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RC 1000

Levi Thompson

Prof Blackburn

Feb 1st, 2019

Rhetorical Analysis of “Food Fight: How Corporations Ruined Food”

Sodium percarbonate, readily biodegradable nonionic surfactants, potassium sorbate,

diglycerides. These items seem to be a check list for a crazy lab project, instead, they are

ingredients found in the food we eat every day. It says something about the quality of our food

when we are required to pay more money for natural ingredients. Times are constantly evolving

from the “Ma and Pa farms” and have began to form into monopolies. Many towns and cities are

starting to slowly shift away from large companies, as their inhumane methods and chemicals are

slowly melting into public eyes. Supporting local farms not only helps the farmers themselves, it

also provides healthier, natural meat which is safer for the consumer in the long term.

Food Fight: How Corporations Ruined Food is a 2008 documentary produced by Chris

Taylor and written by Aaron Ginsburg, Wade McIntyre and Timothy Fall. The documentary

received the Washington DC Independent Film Festival award for Best Documentary. The

documentary focuses on the changes that the food industry is going through and how these large

corporations are able to churn out “mega-farms” and include so many ingredient fillers and

chemicals into food in our supermarkets. They also speak on the history of farms, using footage

from American events such as World War II, and how we slowly started sacrificing taste for

quantity. The documentary serves as a sort of public service announcement to the average

American and what they can do to watch what they are consuming.

One use of a fallacy that is present early on in the documentary is the slippery slope

fallacy. When the narrator begins to speak about World War II and the effects it has on the

farmers at home, he speaks that this was the major turning point in government involvement. At

first the over production was needed, as many of our troops overseas were not being fed enough,

which caused large oil companies to sink money and resources into crop production. It was

almost unpatriotic for farmers to turn away these companies. The narrator believes this is how

we have been brought to this situation today, as the grip of large corporations have not let up

since the war. The increase in chemicals have also been a factor in this slippery slope method, as

scientist discovered that adding nitrogen to fertilizer not only increases the amount of crops

grown, it also increases the size of the crops themselves. This advancement has opened the

floodgates on chemical modifications and farming. If you are able to produce more crops in

larger sizes by only adding chemicals, you would be a fool to do differently. This begs the

question “how many chemicals are too many?” Somehow we have went from nitrogen in

fertilizer to barely readable ingredient list and the slope seems to be getting steeper.

The use of pathos, logos and ethos are some of the documentaries strongest points. The

writers have found a way to speak to a large amount of people. Not only do they appeal to the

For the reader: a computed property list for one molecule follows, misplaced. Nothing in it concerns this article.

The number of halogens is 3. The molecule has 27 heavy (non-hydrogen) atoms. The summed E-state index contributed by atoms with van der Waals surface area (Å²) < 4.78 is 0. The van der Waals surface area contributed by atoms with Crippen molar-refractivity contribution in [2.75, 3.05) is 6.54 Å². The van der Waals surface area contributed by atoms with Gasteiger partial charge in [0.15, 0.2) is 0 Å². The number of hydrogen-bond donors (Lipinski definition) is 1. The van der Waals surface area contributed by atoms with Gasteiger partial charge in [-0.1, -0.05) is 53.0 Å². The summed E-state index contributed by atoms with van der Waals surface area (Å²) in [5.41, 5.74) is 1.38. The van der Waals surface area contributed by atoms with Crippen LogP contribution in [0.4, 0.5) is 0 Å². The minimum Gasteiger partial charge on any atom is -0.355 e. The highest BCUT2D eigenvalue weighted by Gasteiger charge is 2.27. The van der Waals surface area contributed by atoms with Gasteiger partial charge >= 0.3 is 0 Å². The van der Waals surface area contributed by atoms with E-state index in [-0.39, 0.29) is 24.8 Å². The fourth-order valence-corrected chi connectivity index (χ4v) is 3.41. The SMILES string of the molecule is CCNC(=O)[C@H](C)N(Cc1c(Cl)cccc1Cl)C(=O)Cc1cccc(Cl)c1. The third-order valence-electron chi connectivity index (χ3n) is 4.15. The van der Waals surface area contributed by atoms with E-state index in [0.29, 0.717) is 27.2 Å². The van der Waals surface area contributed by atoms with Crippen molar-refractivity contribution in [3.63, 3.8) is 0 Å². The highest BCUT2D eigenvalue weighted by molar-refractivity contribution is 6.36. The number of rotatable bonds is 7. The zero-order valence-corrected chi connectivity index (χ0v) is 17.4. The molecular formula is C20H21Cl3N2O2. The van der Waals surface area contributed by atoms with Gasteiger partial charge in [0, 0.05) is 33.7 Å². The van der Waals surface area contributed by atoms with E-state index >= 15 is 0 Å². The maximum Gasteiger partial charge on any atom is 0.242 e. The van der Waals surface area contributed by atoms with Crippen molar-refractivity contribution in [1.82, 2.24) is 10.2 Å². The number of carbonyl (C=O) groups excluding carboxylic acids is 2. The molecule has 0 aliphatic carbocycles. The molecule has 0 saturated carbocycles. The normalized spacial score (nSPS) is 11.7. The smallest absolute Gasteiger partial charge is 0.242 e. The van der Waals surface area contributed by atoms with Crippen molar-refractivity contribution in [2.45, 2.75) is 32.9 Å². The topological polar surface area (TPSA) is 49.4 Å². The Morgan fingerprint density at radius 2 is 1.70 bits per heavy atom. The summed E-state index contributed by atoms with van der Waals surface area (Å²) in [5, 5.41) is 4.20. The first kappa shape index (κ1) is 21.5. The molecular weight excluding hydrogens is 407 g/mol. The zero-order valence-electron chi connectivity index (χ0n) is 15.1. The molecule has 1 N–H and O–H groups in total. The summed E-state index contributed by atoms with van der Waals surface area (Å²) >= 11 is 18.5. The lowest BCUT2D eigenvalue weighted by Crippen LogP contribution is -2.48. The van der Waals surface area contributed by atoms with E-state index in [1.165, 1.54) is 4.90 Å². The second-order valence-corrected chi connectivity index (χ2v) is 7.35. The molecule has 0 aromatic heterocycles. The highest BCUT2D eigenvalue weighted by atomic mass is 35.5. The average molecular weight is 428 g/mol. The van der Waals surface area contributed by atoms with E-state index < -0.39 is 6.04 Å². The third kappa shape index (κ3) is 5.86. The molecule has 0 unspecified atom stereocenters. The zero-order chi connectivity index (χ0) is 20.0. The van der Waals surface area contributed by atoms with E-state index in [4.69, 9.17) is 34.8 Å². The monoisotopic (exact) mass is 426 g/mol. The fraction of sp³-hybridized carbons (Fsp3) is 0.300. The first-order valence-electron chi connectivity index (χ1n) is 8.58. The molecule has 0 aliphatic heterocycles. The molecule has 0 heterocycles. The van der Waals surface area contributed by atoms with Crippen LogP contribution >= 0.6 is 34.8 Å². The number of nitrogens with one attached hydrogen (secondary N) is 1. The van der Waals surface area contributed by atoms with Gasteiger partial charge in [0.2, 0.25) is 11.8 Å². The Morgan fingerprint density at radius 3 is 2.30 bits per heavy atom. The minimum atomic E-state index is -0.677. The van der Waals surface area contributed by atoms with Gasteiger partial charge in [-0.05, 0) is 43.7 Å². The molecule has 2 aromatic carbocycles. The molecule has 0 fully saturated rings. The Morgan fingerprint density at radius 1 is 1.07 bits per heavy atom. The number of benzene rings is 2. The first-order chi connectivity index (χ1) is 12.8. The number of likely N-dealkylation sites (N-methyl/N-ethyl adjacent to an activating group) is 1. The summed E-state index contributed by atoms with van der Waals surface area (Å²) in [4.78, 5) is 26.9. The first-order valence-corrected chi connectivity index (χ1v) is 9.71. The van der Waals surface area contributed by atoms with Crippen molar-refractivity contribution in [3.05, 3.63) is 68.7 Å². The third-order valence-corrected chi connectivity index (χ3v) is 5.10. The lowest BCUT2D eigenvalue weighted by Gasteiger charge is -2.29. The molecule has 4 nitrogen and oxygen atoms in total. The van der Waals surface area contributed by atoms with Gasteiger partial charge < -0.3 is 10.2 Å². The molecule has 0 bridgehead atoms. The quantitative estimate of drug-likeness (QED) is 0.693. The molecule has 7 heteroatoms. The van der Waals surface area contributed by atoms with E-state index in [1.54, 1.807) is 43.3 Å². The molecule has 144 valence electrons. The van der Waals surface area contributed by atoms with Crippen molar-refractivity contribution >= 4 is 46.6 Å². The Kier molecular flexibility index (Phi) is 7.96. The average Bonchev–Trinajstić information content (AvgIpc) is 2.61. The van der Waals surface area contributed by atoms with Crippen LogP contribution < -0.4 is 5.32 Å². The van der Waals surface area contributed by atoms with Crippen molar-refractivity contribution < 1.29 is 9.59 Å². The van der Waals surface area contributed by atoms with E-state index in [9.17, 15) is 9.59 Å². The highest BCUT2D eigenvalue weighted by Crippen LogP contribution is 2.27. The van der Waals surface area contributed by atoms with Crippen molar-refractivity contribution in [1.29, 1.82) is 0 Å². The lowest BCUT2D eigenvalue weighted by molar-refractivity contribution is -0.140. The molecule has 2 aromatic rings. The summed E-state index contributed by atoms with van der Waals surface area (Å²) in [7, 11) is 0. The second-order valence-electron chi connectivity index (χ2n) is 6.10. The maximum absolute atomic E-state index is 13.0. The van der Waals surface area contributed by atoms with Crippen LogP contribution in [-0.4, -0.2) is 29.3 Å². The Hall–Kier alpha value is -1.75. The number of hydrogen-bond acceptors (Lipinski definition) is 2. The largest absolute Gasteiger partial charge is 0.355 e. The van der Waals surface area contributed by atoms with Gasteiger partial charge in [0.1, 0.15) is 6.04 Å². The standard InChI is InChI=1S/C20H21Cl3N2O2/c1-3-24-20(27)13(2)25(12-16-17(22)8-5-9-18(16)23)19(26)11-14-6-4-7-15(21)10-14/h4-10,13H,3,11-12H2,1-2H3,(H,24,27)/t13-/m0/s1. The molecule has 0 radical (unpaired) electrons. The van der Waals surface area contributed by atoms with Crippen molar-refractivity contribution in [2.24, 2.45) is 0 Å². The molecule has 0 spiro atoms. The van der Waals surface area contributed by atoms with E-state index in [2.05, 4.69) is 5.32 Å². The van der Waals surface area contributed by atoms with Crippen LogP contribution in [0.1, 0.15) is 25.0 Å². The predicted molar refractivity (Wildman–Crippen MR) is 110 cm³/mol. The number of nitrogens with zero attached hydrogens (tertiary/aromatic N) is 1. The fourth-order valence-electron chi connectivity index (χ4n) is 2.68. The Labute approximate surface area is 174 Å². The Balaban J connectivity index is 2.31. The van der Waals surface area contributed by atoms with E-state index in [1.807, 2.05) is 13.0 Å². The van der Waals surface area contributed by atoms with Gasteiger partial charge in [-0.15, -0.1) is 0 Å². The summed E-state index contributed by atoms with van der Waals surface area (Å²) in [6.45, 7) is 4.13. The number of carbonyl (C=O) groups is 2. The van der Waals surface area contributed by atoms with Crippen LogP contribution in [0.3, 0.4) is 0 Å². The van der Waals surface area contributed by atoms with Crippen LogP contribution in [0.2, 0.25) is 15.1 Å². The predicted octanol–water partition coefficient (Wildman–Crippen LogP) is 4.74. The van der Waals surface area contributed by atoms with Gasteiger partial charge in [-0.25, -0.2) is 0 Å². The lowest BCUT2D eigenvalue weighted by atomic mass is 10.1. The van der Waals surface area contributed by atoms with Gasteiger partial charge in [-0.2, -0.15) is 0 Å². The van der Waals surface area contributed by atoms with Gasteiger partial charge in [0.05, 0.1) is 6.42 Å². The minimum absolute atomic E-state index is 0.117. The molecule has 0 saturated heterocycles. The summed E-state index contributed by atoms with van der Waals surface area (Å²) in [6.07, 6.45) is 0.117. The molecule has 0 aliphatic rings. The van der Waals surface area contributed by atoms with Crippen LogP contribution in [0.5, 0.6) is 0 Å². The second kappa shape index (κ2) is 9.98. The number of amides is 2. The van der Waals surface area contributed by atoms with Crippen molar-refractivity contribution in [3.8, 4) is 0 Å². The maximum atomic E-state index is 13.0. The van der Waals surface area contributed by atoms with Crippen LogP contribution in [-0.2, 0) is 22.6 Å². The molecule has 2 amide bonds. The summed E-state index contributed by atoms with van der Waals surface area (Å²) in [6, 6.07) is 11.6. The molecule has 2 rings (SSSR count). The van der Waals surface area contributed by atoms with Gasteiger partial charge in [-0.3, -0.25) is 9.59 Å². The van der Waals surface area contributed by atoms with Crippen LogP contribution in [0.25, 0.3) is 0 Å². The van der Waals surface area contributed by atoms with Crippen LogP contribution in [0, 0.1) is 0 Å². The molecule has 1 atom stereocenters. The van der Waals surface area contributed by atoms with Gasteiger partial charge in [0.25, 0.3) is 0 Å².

consumer, they also speak to the farmers in a way to appeal to them as well. The use of pathos is

the first thing the viewers are presented. The documentary opens with the viewer imagining they

are a child and your mother is in the kitchen, working hard making a pie. She breaks the natural

eggs and uses her original vanilla bean with cream and sugar. This use of nostalgia quickly

transitions to modern day and the artificial ingredients in todays food. Ethos is used to create a

separation from these large companies and putting money back into these farmers pockets.

Almost halfway through the documentary a restaurant is interviewed that buy all of their produce

from a local farm. They speak about wanting to bring this money to the people who really need

it, not these faceless multi-millionaire companies. The way that logos is presented is how you

could expect, it is logical to want natural, safe, and healthy food in your system. If you asked one

hundred people on the street if they wanted these chemicals in their food, many would say no.

When speaking on a topic like this, it is easy to forget about the people effected. This

documentary does a good job of reminding us by using overly sentimental appeals. They take a

big section of the documentary to speak about how many lives are changed with these

monopolized farms and supermarkets. Small time farmers are finding it almost impossible to

provide for their family. There have been positive movements forwards, including things like

crop insurance, that provide a sort of safety net in the case of crop failure. Times have definitely

evolved from the old days of a man and his land.

When the documentary wraps up, a lot of it feels like an advertisement, which makes the

message almost fall flat. The time they spend speaking with the restaurant chef feels like its

forgetting the message of the food industry and more on this restaurant in California. Overall I

think they brought enough statistics to provide a valid argument, and the way they interviewed so

many people of different race, social class, backgrounds and culture really allow the viewer to

relate with someone in the video. I think the overall presentation could have been stronger if they

backed a lot more hard hitting claims with statistics and facts, but the message is still able to

come across as dire without it.


Works Cited

Stories, Real. “Food Fight: How Corporations Ruined Food (Food Industry Documentary) - Real

Stories.” YouTube, YouTube, 17 Nov. 2017,